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[...] I am looking to acquire a sensor that will: 1. Run on 5v power. 2. Measure tilt from 0 to ~90 degrees. 3. Output 0.5v at 0 degrees. 4. Linearly increase output to ~4.5v as the unit reaches a ~90 degree angle.
Hi,Quote from: DigglerD on April 05, 2010, 03:45:40 PM[...] I am looking to acquire a sensor that will: 1. Run on 5v power. 2. Measure tilt from 0 to ~90 degrees. 3. Output 0.5v at 0 degrees. 4. Linearly increase output to ~4.5v as the unit reaches a ~90 degree angle.It's pitch (as related to your rear axle) that you wanna measure, so you should be looking for a gyro.Don't mine your specs too much. I guess you have 12V (or 24V) allready and the rest is just creating the interfacing to suit your ECM.Actually, it doesn't even have to be particularly linear, as it will be a closed loop (motor, chassis, gyro and all). And it should never get anywhere near 90° as long as the electronics work A couple of other possible ways to detect front end lift:- IR distance detector (but it may be too slow?).- Strain gauge on the front suspension.(just off the top of my head - there's allways several ways to shave a goat).Btw. How long time from start to a lift of say 5°, 10°, 15° etc. (just trying to get a comprehension of what timing restraint there will be).
I wonder if an ultrasonic range finding is fast enough? The idea of measuring how high the front wheels are off the ground sounds to be the most reliable to do.
I like the idea of setting 0 with the clutch (or in my case, transbrake) as that would be very simple. However, my understanding of gyros is that they measure the speed of change in tilt but not the actual angle of tilt... I need the latter.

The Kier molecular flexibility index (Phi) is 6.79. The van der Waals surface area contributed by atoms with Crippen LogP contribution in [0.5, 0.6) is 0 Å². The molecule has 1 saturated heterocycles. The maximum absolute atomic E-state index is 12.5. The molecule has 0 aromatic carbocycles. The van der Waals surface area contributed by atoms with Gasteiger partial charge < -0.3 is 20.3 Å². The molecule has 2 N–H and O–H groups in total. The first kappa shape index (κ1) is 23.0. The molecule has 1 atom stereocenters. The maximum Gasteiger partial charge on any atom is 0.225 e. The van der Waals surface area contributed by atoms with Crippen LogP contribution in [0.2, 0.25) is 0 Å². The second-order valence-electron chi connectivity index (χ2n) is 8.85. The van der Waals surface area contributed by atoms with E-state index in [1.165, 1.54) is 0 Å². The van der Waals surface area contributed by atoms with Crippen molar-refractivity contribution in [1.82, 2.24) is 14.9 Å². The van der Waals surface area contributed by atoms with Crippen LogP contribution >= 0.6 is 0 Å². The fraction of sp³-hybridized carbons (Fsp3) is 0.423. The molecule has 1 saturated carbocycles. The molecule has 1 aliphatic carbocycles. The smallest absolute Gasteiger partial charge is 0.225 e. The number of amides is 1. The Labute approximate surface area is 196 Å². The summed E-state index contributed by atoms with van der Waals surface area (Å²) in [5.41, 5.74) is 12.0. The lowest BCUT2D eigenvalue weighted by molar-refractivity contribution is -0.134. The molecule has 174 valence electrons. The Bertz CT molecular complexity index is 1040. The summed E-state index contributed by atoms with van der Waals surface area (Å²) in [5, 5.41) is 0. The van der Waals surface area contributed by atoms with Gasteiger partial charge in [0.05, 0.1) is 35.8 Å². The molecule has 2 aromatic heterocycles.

I will check out the boat idea... do you have any idea what the assist may have been called?
correct. you would need to integrate the output.not really a problem though. if your rate of change becomes anything other than zero then you need to ease up on the throttle.have you any electronics or programming experience? you will probably need a simple microcontroller to read the rate gyro and convert the output into something your engine management understands.
if you want a ready made circuit along with a (non C) programing and development environment, Arduino.cc has a big following.personally, i don't see the point of the Arduinos as it is just an AVR chip with a clumsy programing environment but they have a huge user base so there must be some advantage. bear in mind, i tend to like doing things the hard way... i think the Arduinos are fairly easy to get started on.dunk.
my timing computer has a 5v output for sensors.
Why not linear? I figure as tilt increases, my correction should also increase. But yes... 90 degrees and we're beyond sensors and correction
How would you go about this method?
The infrared sensor was my first approach. I purchased one of these [---] and it actually ...kinda works but the measurements don't seem reliable and, I was worried about terrain irregularities as the car moved down the track.
A strain gauge (or distance sensor) on the front suspension will only tell me when the front suspension is fully unloaded. At that point, the wheelie can be 1" high or 4' high with the same reading from the sensor. In my application I would prefer to have the front wheels around 1" off the ground (full strain or travel) as this will apply maximum weight (traction) to the rear wheels.
I'm not precisely sure on my start time but luckily my ECU has a graph where I can plot my start based on the voltage output of the sensor. In this sense, the sensor can be really dumb as I have upstream devices that can handle the extra computing.